Study reveals reluctance to report military sexual assault
Researchers from the Iowa City VA Health Care System and the University of Iowa conducted telephone interviews with 1,339 service women and women Veterans in 2010 and 2011. Of these, 205 said they had experienced sexual assault while in service—and only 25 percent of those reported that they had been assaulted, even though 65 percent of them knew how to do so.
The Department of Defense (DoD) uses routine surveys of active-duty service members and reservists to determine the prevalence of sexual assault in the military. DoD also uses evidence-based practices to help them prepare and update their strategies to prevent sexual assault.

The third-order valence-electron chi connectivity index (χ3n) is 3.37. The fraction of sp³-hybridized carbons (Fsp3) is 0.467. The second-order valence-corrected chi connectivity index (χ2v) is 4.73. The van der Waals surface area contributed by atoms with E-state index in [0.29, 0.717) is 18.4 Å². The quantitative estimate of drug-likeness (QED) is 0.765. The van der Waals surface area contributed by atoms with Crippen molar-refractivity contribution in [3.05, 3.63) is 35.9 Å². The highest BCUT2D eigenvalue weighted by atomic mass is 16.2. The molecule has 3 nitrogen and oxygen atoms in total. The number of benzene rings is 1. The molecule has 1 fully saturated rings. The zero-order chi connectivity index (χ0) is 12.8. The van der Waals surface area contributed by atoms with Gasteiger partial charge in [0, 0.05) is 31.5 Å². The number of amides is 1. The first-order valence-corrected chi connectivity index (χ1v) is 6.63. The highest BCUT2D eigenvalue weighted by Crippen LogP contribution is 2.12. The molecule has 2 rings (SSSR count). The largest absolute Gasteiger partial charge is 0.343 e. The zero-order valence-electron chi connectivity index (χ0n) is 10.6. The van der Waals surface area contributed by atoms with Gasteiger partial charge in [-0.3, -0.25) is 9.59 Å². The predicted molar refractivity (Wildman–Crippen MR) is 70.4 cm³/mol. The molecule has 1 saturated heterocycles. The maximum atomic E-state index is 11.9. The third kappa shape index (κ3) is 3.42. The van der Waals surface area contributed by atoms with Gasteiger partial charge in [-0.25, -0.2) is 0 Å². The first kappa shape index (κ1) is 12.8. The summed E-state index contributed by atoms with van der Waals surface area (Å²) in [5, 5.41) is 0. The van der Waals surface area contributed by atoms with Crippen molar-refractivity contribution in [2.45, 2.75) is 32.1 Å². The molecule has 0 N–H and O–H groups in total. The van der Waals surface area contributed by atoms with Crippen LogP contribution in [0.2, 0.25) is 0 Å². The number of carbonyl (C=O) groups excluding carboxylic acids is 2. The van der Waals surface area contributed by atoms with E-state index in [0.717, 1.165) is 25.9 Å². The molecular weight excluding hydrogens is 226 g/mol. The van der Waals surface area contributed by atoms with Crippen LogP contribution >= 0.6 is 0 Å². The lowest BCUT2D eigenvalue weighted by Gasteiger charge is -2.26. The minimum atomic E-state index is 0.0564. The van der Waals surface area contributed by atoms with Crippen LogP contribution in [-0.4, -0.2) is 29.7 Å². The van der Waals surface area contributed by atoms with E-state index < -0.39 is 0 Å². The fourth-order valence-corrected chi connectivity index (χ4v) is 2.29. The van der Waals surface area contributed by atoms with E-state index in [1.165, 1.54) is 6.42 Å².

To encourage service members to report instances of assault, DoD offers two ways to report those instances: restricted reporting, in which neither law enforcement officers nor the command structure is involved; and unrestricted, in which law enforcement and the command structure are notified and a criminal investigation is initiated.
The researchers found that while restricted reporting was rated more positively by those surveyed, unrestricted reporting was more often used; that officers were less likely to report assault than enlisted service women; and that barriers to reporting include concerns about lack of confidentiality, adverse treatment by peers, and the belief that nothing would be done. (American Journal of Preventive Medicine, July 2014)